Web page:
Deaflympics athlete Boon Wei Ying has been awarded several medals at the Deaflympics by performing in her favorite sport of badminton.
Now 27 years old, Deaflympics athlete Boon Wei Ying was interested in playing badminton at the age of eight. Though a challenging sport, she finds happiness in the game. “I find badminton interesting and exciting because it requires the coordination of our body and mind during the games,” she says.
“I find badminton interesting and exciting because it requires the coordination of our body and mind during the games.”
It was Wei Ying‘s audiologist who brought to her attention that badminton was a popular sport among deaf athletes. He introduced her to another deaf badminton player around that time. This led her to play in her first national championship in 2015, through the Federal Territory Deaf Sports Association. From this experience, Wei Ying learned about other deaf athletic championships – the Asia Pacific Deaf Games/Championship, World Deaf Championship, and Deaflympics.
She won her first ever national prize in 2015. She then was selected to be on the Malaysia badminton team for Asia Pacific Deaf Games in Taoyuan, Taiwan 2015. Her next stop was in Samsun, Turkey in 2017, where she competed successfully. In 2022, she competed in Caxias do Sul, Rio and added more medals to her collection.
Competing in both singles and doubles matches, she has performed well. In the 2017 Summer Deaflympics, she was awarded a silver medal. In the 2022 Summer Deaflympics, she won gold, silver, and bronze medals. For 21 years, Malaysians hadn’t won a gold medal in badminton Deaflympics until she brought home the gold.
Wei Ying fits in her training for badminton in after work and during the days she has off. Her typical day starts with working 9 am to 6 pm. Then she finishes her evening by training from 7 pm to 9 pm. Wei Ying is grateful for her friends and family. From treating her to delicious food after a tournament to giving her words of affirmation, she feels uplifted by those in her life. “They always support me unconditionally, especially whenever I lack confidence,” she says. “They will talk to me, motivate, and encourage me.”
A graduate of the University of Malaya, Wei Ying earned her Bachelor’s degree in Sports Science. In her spare time, she likes to watch television or movies. Unsurprisingly, her absolute favorite hobby to participate in is badminton, which she plays with her family and friends.
Wei Ying’s story of hearing loss begins in high school when she was close to 15 years of age. Her teacher recognized she was lacking full attention in class and wasn’t answering when asked a question. This sparked the teacher to be curious if something was up. Wei Ying’s family noticed similar trends at home. That prodded her father to recommend a hearing evaluation. This is when they found out Wei Ying had hearing loss and needed hearing aids.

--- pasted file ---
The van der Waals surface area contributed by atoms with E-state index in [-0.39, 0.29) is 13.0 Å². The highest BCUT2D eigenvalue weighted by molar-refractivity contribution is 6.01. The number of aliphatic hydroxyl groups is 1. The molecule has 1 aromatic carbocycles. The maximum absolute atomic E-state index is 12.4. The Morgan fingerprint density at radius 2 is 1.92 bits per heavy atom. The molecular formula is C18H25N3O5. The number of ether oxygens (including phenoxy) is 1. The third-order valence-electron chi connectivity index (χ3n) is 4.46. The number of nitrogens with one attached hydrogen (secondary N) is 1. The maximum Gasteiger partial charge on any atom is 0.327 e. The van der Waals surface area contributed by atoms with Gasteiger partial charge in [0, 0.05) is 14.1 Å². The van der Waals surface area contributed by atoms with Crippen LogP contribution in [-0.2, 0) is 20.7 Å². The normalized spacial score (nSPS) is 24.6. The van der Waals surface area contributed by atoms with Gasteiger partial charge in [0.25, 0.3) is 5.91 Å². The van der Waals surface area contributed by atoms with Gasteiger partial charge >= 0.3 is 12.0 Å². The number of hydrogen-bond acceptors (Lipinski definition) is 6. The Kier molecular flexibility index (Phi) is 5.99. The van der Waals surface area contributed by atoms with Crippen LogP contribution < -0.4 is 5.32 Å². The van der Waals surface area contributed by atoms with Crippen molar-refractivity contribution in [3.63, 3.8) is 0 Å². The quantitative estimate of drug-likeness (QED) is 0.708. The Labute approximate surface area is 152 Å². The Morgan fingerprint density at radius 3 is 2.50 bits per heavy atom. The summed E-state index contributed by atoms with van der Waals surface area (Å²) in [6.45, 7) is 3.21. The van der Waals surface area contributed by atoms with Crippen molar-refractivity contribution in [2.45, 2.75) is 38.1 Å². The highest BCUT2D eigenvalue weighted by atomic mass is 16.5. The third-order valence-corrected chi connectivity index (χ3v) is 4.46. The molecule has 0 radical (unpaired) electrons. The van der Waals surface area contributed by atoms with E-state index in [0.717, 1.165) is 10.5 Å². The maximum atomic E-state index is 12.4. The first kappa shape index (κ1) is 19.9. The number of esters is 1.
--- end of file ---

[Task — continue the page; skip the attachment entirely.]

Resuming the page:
As a young adult who learned about her recent onset of hearing loss, Wei Ying had to find self-acceptance. “At the beginning, I was very reluctant to tell my friends that I was diagnosed with hearing loss, worrying that they would unfriend or discriminate against me,” she says. “Fortunately, they accepted it, motivate and encourage me a lot, which I think that helped me a lot.” It helps that her family and friends were patient when she asked them to repeat things.
Wei Ying has upheld a positive perspective in life that encourages others to succeed. “I’ve learned that we must appreciate what we have in our life, and we should not give up easily on any challenges,” she says. “Besides, the support and encouragement from people around us plays a very important role in helping us to overcome any challenges.”
Abigail Russell is a second-year medical school student at Indiana University School of Medicine. She is a bilateral hearing technology user, utilizing both a Phonak Naída and Cochlear Implant. Ever since she was diagnosed as a little girl, she has been an advocate for those with hearing loss. She loves spending time with people, enjoys coffee, and cuddles with her puppy, Rosie!
When you visit any website, it may store or retrieve information on your browser, mostly in the form of cookies. This information might be about you, your preferences or your device and is mostly used to make the site work as you expect it to. The information does not usually directly identify you, but it can give you a more personalized web experience. Because we respect your right to privacy, you can choose not to allow some types of cookies. Click on the different category headings to find out more and change our default settings. However, blocking some types of cookies may impact your experience of the site and the services we are able to offer
Necessary cookies are absolutely essential for the website to function properly. These cookies ensure basic functionalities and security features of the website, anonymously.
Strictly Necessary Cookies
These cookies are necessary for the website to function and cannot be switched off in our systems. They are usually only set in response to actions made by you which amount to a request for services, such as setting your privacy preferences, logging in or filling in forms. You can set your browser to block or alert you about these cookies, but some parts of the site will not then work. These cookies do not store any personally identifiable information.